Statistics are hard to find in Zambia, and they are even harder to find in a pandemic. One thing we do know is that we have been getting twice as many need requests for help than we usually do.

My work in Zambia centers around providing mental health support. Even at normal times, the need is dire and the numbers are shocking. There are less than 15 psychologists for the whole country of 17 million people and those few are centered in the capital, which is 6 hours away from where I live and serve. I live in the second largest city in Zambia. My Zambian friend Luyando and I have built a program to provide mental health support through trained volunteers for people that need it. Ever since the COVID-19 pandemic started, the need for support has doubled.

The pandemic is like a hot stove that a pot of water is placed on. We all have stressors and pre-existing mental conditions, and during normal times we might be able to keep them under control through routines and coping mechanisms. But turn the heat up on that stove and the pot will boil over very quickly.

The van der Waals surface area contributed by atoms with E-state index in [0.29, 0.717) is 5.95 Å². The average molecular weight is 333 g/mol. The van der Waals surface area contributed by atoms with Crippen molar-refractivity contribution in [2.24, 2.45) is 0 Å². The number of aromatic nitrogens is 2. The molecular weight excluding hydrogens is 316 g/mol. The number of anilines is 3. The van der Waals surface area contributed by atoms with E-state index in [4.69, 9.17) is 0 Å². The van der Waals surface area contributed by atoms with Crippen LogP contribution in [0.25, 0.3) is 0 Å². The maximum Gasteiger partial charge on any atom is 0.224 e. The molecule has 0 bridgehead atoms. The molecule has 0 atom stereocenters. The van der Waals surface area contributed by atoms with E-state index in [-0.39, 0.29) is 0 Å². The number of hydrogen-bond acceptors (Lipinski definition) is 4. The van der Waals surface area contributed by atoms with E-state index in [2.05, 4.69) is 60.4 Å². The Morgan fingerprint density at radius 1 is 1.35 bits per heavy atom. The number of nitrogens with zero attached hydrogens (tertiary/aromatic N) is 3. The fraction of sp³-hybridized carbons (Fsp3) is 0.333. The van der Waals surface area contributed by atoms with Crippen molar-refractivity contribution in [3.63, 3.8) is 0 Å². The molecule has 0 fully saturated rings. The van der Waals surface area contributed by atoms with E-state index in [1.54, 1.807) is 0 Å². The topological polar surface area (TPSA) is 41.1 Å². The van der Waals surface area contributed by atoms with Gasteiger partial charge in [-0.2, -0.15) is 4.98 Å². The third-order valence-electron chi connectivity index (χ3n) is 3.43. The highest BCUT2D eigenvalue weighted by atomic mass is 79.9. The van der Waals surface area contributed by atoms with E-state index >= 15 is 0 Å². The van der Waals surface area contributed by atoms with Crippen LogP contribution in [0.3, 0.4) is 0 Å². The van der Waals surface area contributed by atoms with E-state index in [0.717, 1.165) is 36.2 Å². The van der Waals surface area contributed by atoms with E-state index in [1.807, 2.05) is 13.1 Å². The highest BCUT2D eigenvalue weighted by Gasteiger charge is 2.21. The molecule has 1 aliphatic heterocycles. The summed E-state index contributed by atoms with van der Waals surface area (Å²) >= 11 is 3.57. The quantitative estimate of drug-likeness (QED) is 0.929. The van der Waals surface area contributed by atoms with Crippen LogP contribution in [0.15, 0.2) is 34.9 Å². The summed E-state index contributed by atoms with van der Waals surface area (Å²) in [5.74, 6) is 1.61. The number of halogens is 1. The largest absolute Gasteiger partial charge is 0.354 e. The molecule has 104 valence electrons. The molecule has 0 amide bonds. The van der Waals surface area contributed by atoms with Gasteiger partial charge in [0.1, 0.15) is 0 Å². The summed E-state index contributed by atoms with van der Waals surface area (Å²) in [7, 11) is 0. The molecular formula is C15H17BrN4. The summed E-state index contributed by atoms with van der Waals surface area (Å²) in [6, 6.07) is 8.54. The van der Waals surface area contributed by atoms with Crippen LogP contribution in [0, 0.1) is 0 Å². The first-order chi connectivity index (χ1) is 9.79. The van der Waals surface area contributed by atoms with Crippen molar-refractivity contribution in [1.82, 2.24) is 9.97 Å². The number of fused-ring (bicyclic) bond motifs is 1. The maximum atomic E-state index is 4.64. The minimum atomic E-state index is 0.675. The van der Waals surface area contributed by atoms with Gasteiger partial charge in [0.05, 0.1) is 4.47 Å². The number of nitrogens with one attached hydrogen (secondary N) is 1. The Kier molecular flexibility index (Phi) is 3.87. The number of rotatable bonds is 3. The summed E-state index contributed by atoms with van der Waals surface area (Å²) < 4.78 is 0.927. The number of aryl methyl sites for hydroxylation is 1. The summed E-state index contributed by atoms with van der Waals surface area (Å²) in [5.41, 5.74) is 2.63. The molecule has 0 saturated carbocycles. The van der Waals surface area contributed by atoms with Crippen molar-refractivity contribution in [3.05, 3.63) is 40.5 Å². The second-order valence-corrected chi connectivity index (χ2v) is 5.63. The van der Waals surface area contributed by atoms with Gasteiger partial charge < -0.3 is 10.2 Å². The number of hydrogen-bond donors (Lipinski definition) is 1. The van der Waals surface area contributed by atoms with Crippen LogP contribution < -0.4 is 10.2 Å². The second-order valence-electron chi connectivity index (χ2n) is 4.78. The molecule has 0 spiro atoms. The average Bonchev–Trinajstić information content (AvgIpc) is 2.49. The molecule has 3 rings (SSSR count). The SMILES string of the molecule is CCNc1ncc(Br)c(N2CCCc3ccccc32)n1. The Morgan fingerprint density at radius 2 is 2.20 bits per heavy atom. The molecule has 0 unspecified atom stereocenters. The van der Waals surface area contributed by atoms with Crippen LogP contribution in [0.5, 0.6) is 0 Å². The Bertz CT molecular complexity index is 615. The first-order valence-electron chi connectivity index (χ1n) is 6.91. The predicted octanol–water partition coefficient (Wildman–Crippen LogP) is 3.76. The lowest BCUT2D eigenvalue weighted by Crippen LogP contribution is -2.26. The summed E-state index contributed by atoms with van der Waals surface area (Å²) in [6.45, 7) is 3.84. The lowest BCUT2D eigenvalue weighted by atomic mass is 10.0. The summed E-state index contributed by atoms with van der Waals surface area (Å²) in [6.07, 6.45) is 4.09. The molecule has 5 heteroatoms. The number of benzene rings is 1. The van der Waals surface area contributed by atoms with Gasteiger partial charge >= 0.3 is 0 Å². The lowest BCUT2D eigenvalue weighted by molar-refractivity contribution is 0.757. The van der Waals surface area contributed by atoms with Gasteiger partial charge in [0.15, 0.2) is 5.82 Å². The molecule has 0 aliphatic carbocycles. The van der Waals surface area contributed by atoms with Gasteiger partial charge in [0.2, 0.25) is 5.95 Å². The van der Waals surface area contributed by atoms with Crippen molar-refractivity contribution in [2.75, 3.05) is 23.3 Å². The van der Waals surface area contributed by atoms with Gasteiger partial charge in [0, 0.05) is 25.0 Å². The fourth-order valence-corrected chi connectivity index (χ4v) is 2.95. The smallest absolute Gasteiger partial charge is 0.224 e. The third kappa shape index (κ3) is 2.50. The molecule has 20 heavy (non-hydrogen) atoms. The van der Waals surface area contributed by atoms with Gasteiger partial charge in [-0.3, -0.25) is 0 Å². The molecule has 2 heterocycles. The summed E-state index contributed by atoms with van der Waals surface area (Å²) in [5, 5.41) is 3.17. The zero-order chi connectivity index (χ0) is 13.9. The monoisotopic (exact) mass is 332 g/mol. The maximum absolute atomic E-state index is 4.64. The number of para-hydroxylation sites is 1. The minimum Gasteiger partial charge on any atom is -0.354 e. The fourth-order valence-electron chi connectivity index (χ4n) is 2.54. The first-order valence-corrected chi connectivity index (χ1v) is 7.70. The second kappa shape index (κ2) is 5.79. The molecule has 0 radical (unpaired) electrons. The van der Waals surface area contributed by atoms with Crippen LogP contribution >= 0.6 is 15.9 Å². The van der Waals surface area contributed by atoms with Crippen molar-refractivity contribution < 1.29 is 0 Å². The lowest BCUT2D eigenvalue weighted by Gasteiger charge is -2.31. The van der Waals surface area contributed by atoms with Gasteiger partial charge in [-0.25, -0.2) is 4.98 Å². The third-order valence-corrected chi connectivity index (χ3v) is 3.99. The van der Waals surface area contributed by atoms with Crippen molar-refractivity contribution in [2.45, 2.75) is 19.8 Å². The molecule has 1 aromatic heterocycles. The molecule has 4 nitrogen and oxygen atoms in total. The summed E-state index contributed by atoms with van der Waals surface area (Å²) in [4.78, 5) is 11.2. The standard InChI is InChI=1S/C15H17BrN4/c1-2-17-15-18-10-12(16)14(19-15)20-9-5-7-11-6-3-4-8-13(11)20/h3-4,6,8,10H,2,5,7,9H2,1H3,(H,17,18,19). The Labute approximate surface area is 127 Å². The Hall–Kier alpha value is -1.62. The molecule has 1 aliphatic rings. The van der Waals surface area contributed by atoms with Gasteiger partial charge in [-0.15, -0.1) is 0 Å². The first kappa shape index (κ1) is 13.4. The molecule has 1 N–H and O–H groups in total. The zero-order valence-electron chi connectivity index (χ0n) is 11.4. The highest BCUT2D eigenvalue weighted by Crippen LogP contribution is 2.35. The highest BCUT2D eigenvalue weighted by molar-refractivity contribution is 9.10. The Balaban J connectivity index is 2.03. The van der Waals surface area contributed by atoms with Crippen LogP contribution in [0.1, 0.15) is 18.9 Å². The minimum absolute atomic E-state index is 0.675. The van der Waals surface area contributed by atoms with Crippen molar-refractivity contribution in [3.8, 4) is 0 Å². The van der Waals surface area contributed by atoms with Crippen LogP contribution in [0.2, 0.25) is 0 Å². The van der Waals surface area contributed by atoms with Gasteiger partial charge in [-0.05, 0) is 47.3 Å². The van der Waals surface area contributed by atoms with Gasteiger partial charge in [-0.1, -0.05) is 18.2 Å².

With a limited amount of volunteers, an even smaller amount of psychologists to refer people to, and increased demand for help, it is getting harder and harder to open email and see requests like this:

Hey, I’ve been feeling low lately and my boyfriend has been repeatedly trying to kill himself, I feel so useless and I guess I’m just trying find out how I can help us both feel better.

At this time, we are certainly not the only ones feeling overwhelmed and limited in our ability to help. And all we have is: to do what we can and turn to the Lord. For He is there to help us when every other avenue fails. He will still be there.

We pray for those that are suffering in mind and body at this time of pandemic.

We pray for mercy dear Lord.